Ohio has instead, with the knowledge of its overseer, the U.S. EPA, parsed the law and played a game of “administrative pushball” according to Judge Carr where it tried to push responsibility for declaring the lake impaired back to the U.S. EPA based on an agreement with other states and Canada.

Michigan has declared its portion of Lake Erie impaired.

In the opening remarks of the decision, the judge set the table by recounting details of the 2014 Toledo water crisis where 500,000 people were told that their water was “not fit to drink or use for any other household purpose.”

The case before the judge was brought by Chicago’s Environmental Law and Policy Center (ELPC) and the Toledo nonprofit Advocates for a Clean Lake Erie (ACLE). The groups sued saying that the U.S. EPA had missed deadlines in holding Ohio accountable for declaring whether or not the open waters of Lake Erie were “impaired.”

The judge’s ruling sent the case back to the U.S. EPA and gave the agency 30 days to either approve or disapprove of Ohio’s “impaired” waters list. Perhaps sensing a legal defeat, Ohio has recently moved closer to declaring Lake Erie’s open waters impaired and has indicated a receptiveness to tighter regulations to control nutrient runoff from farms. Legislation with tighter regulations on farm activity is said to be in the works in the Ohio legislature. The administration of Gov. John Kasich has consistently yielded to the requests of farmers who say voluntary measures to control pollution runoff will work.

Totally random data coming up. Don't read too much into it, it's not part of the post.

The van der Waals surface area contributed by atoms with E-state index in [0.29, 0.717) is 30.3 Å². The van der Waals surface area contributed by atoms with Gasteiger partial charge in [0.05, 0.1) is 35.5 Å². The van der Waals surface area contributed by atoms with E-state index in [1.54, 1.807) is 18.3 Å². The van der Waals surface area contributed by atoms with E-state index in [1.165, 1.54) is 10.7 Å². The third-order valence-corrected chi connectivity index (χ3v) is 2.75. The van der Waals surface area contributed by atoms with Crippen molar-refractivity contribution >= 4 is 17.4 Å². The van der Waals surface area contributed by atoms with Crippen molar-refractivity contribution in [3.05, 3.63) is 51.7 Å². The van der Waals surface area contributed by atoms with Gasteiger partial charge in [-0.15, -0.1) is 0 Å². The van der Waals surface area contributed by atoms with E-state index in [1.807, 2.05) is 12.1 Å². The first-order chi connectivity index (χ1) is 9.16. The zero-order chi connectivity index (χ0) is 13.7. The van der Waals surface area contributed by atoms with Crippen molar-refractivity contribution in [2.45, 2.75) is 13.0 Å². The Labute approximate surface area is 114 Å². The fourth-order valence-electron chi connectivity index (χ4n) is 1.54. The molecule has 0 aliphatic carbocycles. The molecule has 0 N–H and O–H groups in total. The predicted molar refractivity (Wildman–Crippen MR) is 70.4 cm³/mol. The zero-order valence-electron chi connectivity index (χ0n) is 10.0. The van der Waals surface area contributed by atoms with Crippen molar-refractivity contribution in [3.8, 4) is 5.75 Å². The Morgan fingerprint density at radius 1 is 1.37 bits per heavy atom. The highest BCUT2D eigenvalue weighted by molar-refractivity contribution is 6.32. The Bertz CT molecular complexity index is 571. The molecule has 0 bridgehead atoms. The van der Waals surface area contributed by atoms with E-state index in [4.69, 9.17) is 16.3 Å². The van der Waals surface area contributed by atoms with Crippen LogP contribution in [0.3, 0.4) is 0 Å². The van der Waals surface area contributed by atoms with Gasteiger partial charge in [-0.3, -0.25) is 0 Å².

Slow path to health

Judge Carr wrote in his decision that the U.S. EPA said that remediation of Lake Erie after an “impaired” designation could take between eight and 23 years.

Carr noted that in 1988 Ohio’s General Assembly moved to eliminate phosphorus from laundry detergent that also plagued Lake Erie in a law passed in 1990. .

The judge said similar legislative action to deal with nutrient runoff from farms “appears to be the most expeditious and effective means of accomplishing the goals of the Clean Water Act.”

“More importantly, it could probably do so in substantially less time than the potential twenty-three years it will otherwise take,” Judge Carr wrote.

Ohio Gov. Kasich’s term is up in 2019 leaving the governor’s seat open.